Traditional Media is Dead?
Anyone who thinks traditional print media is dead and no longer drives the news agenda may have been given pause for thought this week.
Last Sunday the Sunday Independent published an article by Niamh Horan in which Fine Gael TD Michelle Mulhearn stated she would be querying state funding for a teenage advice website spunout.ie. The website included advice to teenagers on engaging in a ‘threesome’.
The article immediately created a furore on twitter with many tweeting support for spunout.ie, a website which according to its homepage “ provides young people between the ages of 16 and 25 with the information and skills to deal with the difficult things life throws at us and lends a megaphone for our voices to be heard to change our own lives and the world”.
I had never heard of spunout.ie and there may be many more like me. The website had over 14,000 hits following the publication of the Sunday Independent story an massive spike in their website traffic as shown in the graph tweeted by @damienmulley among others.
The story quickly garnered attention across media outlets, featuring on Joe Duffy’s Liveline; newstalk and todayfm; opinion columns in the Irish Examiner and Irish Independent to name but a few.
Within 24 hours the Minister for Health has announced a review of the state funding provided to spunout.ie and the controversy has continued throughout the week, up to and including today (Thursday, March 28th) with a letter from Ruairi McKiernan, one of the founders of spunout.ie published in the Irish Independent.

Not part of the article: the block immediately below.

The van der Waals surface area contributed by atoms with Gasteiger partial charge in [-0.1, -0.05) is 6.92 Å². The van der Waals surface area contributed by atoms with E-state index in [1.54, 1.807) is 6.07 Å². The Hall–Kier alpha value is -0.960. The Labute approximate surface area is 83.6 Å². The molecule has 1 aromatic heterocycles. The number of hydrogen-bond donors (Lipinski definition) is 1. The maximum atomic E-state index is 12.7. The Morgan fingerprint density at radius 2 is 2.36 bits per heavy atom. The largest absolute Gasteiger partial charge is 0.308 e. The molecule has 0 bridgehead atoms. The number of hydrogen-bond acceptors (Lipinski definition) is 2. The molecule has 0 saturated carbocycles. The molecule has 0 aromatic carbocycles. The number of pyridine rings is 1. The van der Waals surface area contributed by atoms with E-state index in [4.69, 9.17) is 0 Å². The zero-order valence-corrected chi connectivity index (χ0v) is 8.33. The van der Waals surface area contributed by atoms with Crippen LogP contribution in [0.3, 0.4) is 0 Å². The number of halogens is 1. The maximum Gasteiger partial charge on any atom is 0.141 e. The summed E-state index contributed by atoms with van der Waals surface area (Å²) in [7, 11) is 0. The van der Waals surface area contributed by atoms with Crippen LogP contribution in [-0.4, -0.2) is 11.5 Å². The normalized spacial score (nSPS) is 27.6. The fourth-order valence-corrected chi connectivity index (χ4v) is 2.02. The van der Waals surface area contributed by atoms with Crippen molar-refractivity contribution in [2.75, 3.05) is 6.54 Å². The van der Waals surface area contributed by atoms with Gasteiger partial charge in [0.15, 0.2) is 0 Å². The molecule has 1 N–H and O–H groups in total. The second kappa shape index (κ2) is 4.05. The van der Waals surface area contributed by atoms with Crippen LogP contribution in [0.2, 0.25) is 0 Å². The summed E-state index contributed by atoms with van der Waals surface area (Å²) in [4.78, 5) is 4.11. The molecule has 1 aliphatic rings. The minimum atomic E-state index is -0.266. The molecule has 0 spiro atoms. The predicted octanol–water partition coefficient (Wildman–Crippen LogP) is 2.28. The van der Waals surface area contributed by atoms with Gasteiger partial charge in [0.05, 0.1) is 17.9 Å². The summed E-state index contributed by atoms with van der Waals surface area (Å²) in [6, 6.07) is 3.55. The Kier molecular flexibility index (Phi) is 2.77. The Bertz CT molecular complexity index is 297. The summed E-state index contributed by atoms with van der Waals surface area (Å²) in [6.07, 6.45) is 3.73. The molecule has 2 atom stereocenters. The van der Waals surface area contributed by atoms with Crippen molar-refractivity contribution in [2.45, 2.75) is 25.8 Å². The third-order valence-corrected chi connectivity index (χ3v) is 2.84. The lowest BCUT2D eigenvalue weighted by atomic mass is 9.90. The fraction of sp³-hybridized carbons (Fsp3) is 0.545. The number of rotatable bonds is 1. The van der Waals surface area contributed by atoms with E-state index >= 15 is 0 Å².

Another very interesting feature of this week’s saga is that this article was on the spunout website for three years but it took ‘old media’ to bring it to the public’s attention.
As PR and media people we can all get caught up in the hype of social media and prematurely bemoan the death of newspapers. It is commonplace to overhear conversations in the office where colleagues are commenting that an article in the morning newspaper had been ‘all over’ twitter the night before.
The spunout saga is a reminder that print media still is an important influencer and has a role to play in the news cycle.